Aptamers are single-stranded, synthetic oligonucleotides that fold into 3-dimensional shapes capable of binding non-covalently with high affinity and specificity to a target molecule. They are generated via an in vitro process known as the Systematic Evolution of Ligands by EXponential enrichment, from which candidates are screened and characterized, and then applied in aptamer-based biosensors for target detection. Aptamers for small molecule targets such as toxins, antibiotics, molecular markers, drugs, and heavy metals will be the focus of this review. Their accurate detection is ultimately needed for the protection and wellbeing of humans and animals. However, issues such as the drastic difference in size of the aptamer and small molecule make it challenging to select, characterize, and apply aptamers for the detection of small molecules. Thus, recent (since 2012) notable advances in small molecule aptamers, which have overcome some of these challenges, are presented here, while defining challenges that still exist are discussed

  12. Structure analysis of free and bound states of an RNA aptamer against ribosomal protein S8 from Bacillus anthracis.

    Science.gov (United States)

    Davlieva, Milya; Donarski, James; Wang, Jiachen; Shamoo, Yousif; Nikonowicz, Edward P

    2014-01-01

    Several protein-targeted RNA aptamers have been identified for a variety of applications and although the affinities of numerous protein-aptamer complexes have been determined, the structural details of these complexes have not been widely explored. We examined the structural accommodation of an RNA aptamer that binds bacterial r-protein S8. The core of the primary binding site for S8 on helix 21 of 16S rRNA contains a pair of conserved base triples that mold the sugar-phosphate backbone to S8. The aptamer, which does not contain the conserved sequence motif, is specific for the rRNA binding site of S8. The protein-free RNA aptamer adopts a helical structure with multiple non-canonical base pairs. Surprisingly, binding of S8 leads to a dramatic change in the RNA conformation that restores the signature S8 recognition fold through a novel combination of nucleobase interactions. Nucleotides within the non-canonical core rearrange to create a G-(G-C) triple and a U-(A-U)-U quartet. Although native-like S8-RNA interactions are present in the aptamer-S8 complex, the topology of the aptamer RNA differs from that of the helix 21-S8 complex. This is the first example of an RNA aptamer that adopts substantially different secondary structures in the free and protein-bound states and highlights the remarkable plasticity of RNA secondary structure. © The Author(s) 2014. Published by Oxford University Press on behalf of Nucleic Acids Research.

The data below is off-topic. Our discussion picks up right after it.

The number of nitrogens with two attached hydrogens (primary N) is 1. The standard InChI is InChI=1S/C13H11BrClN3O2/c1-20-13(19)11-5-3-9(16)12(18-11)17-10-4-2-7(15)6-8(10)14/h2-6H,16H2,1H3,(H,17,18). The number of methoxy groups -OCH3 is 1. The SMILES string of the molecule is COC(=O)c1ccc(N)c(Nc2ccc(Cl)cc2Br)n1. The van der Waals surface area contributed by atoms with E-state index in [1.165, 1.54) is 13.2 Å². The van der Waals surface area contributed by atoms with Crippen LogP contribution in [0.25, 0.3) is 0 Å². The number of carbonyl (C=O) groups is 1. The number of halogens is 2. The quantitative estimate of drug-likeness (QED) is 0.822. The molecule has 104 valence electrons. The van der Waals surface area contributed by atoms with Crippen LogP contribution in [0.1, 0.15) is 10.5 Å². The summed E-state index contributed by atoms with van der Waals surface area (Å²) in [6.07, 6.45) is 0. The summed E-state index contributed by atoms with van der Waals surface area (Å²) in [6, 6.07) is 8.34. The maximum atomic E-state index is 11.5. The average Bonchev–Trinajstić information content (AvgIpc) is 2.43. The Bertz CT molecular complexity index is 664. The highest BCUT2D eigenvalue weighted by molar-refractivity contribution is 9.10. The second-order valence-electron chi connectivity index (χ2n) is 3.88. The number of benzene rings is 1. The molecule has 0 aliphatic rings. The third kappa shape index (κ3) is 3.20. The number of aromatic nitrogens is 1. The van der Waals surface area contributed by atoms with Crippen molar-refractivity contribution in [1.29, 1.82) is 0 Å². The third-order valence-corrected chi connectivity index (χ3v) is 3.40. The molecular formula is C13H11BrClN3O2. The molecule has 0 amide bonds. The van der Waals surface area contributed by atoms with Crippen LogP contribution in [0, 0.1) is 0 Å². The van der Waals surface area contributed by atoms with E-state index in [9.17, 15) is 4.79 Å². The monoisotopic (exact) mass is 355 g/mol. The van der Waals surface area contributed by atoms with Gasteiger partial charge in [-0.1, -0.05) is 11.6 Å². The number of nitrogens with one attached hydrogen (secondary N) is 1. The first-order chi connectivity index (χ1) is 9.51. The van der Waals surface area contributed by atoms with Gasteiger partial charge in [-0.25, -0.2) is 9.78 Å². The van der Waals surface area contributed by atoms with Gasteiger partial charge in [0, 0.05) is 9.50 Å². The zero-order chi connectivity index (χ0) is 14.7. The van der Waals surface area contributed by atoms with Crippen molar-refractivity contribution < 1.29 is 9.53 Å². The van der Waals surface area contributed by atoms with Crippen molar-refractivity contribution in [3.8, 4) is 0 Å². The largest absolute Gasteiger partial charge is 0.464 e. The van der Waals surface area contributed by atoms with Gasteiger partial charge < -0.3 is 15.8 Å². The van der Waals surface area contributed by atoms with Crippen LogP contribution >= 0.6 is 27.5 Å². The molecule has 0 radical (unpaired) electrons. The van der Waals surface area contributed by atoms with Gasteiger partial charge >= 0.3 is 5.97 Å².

13. First report of in vitro selection of RNA aptamers targeted to recombinant Loxosceles laeta spider toxins.

    Science.gov (United States)

    Sapag, Amalia; Salinas-Luypaert, Catalina; Constenla-Muñoz, Carlos

    2014-03-26

    Loxoscelism is the envenomation caused by the bite of Loxosceles spp. spiders. It entails severe necrotizing skin lesions, sometimes accompanied by systemic reactions and even death. There are no diagnostic means and treatment is mostly palliative. The main toxin, found in several isoforms in the venom, is sphingomyelinase D (SMD), a phospholipase that has been used to generate antibodies intended for medical applications. Nucleic acid aptamers are a promising alternative to antibodies. Aptamers may be isolated from a combinatorial mixture of oligonucleotides by iterative selection of those that bind to the target. In this work, two Loxosceles laeta SMD isoforms, Ll1 and Ll2, were produced in bacteria and used as targets with the aim of identifying RNA aptamers that inhibit sphingomyelinase activity. Six RNA aptamers capable of eliciting partial but statistically significant inhibitions of the sphingomyelinase activity of recombinant SMD-Ll1 and SMD-Ll2 were obtained: four aptamers exert ~17% inhibition of SMD-Ll1, while two aptamers result in ~25% inhibition of SMD-Ll2 and ~18% cross inhibition of SMD-Ll1. This work is the first attempt to obtain aptamers with therapeutic and diagnostic potential for loxoscelism and provides an initial platform to undertake the development of novel anti Loxosceles venom agents.

  14. First report of in vitro selection of RNA aptamers targeted to recombinant Loxosceles laeta spider toxins

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    Amalia Sapag

    2014-01-01

    Full Text Available BACKGROUND: Loxoscelism is the envenomation caused by the bite of Loxosceles spp. spiders. It entails severe necrotizing skin lesions, sometimes accompanied by systemic reactions and even death. There are no diagnostic means and treatment is mostly palliative. The main toxin, found in several isoforms in the venom, is sphingomyelinase D (SMD, a phospholipase that has been used to generate antibodies intended for medical applications. Nucleic acid aptamers are a promising alternative to antibodies. Aptamers may be isolated from a combinatorial mixture of oligonucleotides by iterative selection of those that bind to the target. In this work, two Loxosceles laeta SMD isoforms, Ll1 and Ll2, were produced in bacteria and used as targets with the aim of identifying RNA aptamers that inhibit sphingomyelinase activity. RESULTS: Six RNA aptamers capable of eliciting partial but statistically significant inhibitions of the sphingomyelinase activity of recombinant SMD-Ll1 and SMD-Ll2 were obtained: four aptamers exert ~17% inhibition of SMD-Ll1, while two aptamers result in ~25% inhibition of SMD-Ll2 and ~18% cross inhibition of SMD-Ll1. CONCLUSIONS: This work is the first attempt to obtain aptamers with therapeutic and diagnostic potential for loxoscelism and provides an initial platform to undertake the development of novel anti Loxoscelesvenom agents.